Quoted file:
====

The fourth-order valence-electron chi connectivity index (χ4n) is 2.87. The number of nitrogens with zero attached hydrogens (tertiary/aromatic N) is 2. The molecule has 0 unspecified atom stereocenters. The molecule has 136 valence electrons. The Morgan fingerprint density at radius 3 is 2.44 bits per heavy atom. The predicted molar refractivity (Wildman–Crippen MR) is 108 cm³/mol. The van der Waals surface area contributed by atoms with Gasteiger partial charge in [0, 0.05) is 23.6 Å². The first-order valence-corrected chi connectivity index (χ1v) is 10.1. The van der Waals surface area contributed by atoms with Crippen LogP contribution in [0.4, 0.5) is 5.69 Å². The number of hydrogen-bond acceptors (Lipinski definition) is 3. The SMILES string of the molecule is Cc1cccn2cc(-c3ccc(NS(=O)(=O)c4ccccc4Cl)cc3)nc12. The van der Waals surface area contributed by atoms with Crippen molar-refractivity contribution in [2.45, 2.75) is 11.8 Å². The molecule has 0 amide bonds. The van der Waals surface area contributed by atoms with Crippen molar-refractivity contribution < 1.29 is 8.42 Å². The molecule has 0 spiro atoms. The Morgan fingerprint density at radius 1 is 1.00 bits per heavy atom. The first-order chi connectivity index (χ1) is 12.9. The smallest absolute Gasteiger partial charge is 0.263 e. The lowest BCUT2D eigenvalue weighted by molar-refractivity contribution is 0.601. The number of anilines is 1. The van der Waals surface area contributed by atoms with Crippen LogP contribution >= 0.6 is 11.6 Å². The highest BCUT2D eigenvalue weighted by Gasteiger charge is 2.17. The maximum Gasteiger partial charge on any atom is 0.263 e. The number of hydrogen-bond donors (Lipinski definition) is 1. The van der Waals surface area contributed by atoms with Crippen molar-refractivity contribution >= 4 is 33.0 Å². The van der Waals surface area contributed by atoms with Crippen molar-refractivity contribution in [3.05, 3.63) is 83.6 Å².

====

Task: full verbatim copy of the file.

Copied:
The fourth-order valence-electron chi connectivity index (χ4n) is 2.87. The number of nitrogens with zero attached hydrogens (tertiary/aromatic N) is 2. The molecule has 0 unspecified atom stereocenters. The molecule has 136 valence electrons. The Morgan fingerprint density at radius 3 is 2.44 bits per heavy atom. The predicted molar refractivity (Wildman–Crippen MR) is 108 cm³/mol. The van der Waals surface area contributed by atoms with Gasteiger partial charge in [0, 0.05) is 23.6 Å². The first-order valence-corrected chi connectivity index (χ1v) is 10.1. The van der Waals surface area contributed by atoms with Crippen LogP contribution in [0.4, 0.5) is 5.69 Å². The number of hydrogen-bond acceptors (Lipinski definition) is 3. The SMILES string of the molecule is Cc1cccn2cc(-c3ccc(NS(=O)(=O)c4ccccc4Cl)cc3)nc12. The van der Waals surface area contributed by atoms with Crippen molar-refractivity contribution in [2.45, 2.75) is 11.8 Å². The molecule has 0 amide bonds. The van der Waals surface area contributed by atoms with Crippen molar-refractivity contribution < 1.29 is 8.42 Å². The molecule has 0 spiro atoms. The Morgan fingerprint density at radius 1 is 1.00 bits per heavy atom. The first-order chi connectivity index (χ1) is 12.9. The smallest absolute Gasteiger partial charge is 0.263 e. The lowest BCUT2D eigenvalue weighted by molar-refractivity contribution is 0.601. The number of anilines is 1. The van der Waals surface area contributed by atoms with Crippen LogP contribution >= 0.6 is 11.6 Å². The highest BCUT2D eigenvalue weighted by Gasteiger charge is 2.17. The maximum Gasteiger partial charge on any atom is 0.263 e. The number of hydrogen-bond donors (Lipinski definition) is 1. The van der Waals surface area contributed by atoms with Crippen molar-refractivity contribution >= 4 is 33.0 Å². The van der Waals surface area contributed by atoms with Crippen molar-refractivity contribution in [3.05, 3.63) is 83.6 Å².